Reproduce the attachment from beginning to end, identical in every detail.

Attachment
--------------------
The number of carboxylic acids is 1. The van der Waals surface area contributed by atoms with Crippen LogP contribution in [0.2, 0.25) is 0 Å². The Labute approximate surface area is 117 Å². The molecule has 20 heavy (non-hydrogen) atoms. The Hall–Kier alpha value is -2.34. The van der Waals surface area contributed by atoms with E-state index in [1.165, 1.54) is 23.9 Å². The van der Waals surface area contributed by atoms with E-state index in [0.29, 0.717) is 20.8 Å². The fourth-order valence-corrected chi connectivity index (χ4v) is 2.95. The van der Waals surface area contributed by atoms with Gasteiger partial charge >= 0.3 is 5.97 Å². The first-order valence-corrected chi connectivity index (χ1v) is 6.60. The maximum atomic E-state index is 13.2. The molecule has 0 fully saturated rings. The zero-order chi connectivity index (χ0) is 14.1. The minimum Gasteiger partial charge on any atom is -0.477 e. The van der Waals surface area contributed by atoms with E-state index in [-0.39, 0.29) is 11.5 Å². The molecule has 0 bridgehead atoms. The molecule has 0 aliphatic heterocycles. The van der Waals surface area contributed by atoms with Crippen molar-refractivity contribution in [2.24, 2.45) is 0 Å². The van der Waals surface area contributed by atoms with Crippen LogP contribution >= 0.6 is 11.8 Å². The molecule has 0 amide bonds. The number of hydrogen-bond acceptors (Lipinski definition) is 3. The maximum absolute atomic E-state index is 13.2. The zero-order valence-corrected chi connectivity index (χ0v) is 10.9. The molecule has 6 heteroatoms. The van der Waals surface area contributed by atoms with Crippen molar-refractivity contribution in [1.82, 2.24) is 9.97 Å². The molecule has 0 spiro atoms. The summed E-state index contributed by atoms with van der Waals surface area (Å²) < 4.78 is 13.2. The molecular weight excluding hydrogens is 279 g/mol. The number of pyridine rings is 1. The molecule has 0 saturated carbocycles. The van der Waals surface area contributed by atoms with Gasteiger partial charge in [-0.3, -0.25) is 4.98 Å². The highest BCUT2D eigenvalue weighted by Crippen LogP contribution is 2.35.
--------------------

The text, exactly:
The number of carboxylic acids is 1. The van der Waals surface area contributed by atoms with Crippen LogP contribution in [0.2, 0.25) is 0 Å². The Labute approximate surface area is 117 Å². The molecule has 20 heavy (non-hydrogen) atoms. The Hall–Kier alpha value is -2.34. The van der Waals surface area contributed by atoms with E-state index in [1.165, 1.54) is 23.9 Å². The van der Waals surface area contributed by atoms with E-state index in [0.29, 0.717) is 20.8 Å². The fourth-order valence-corrected chi connectivity index (χ4v) is 2.95. The van der Waals surface area contributed by atoms with Gasteiger partial charge >= 0.3 is 5.97 Å². The first-order valence-corrected chi connectivity index (χ1v) is 6.60. The maximum atomic E-state index is 13.2. The molecule has 0 fully saturated rings. The zero-order chi connectivity index (χ0) is 14.1. The minimum Gasteiger partial charge on any atom is -0.477 e. The van der Waals surface area contributed by atoms with E-state index in [-0.39, 0.29) is 11.5 Å². The molecule has 0 bridgehead atoms. The molecule has 0 aliphatic heterocycles. The van der Waals surface area contributed by atoms with Crippen molar-refractivity contribution in [2.24, 2.45) is 0 Å². The van der Waals surface area contributed by atoms with Crippen LogP contribution >= 0.6 is 11.8 Å². The molecule has 0 amide bonds. The number of hydrogen-bond acceptors (Lipinski definition) is 3. The maximum absolute atomic E-state index is 13.2. The zero-order valence-corrected chi connectivity index (χ0v) is 10.9. The molecule has 6 heteroatoms. The van der Waals surface area contributed by atoms with Crippen molar-refractivity contribution in [1.82, 2.24) is 9.97 Å². The molecule has 0 spiro atoms. The summed E-state index contributed by atoms with van der Waals surface area (Å²) < 4.78 is 13.2. The molecular weight excluding hydrogens is 279 g/mol. The number of pyridine rings is 1. The molecule has 0 saturated carbocycles. The van der Waals surface area contributed by atoms with Gasteiger partial charge in [-0.3, -0.25) is 4.98 Å². The highest BCUT2D eigenvalue weighted by Crippen LogP contribution is 2.35.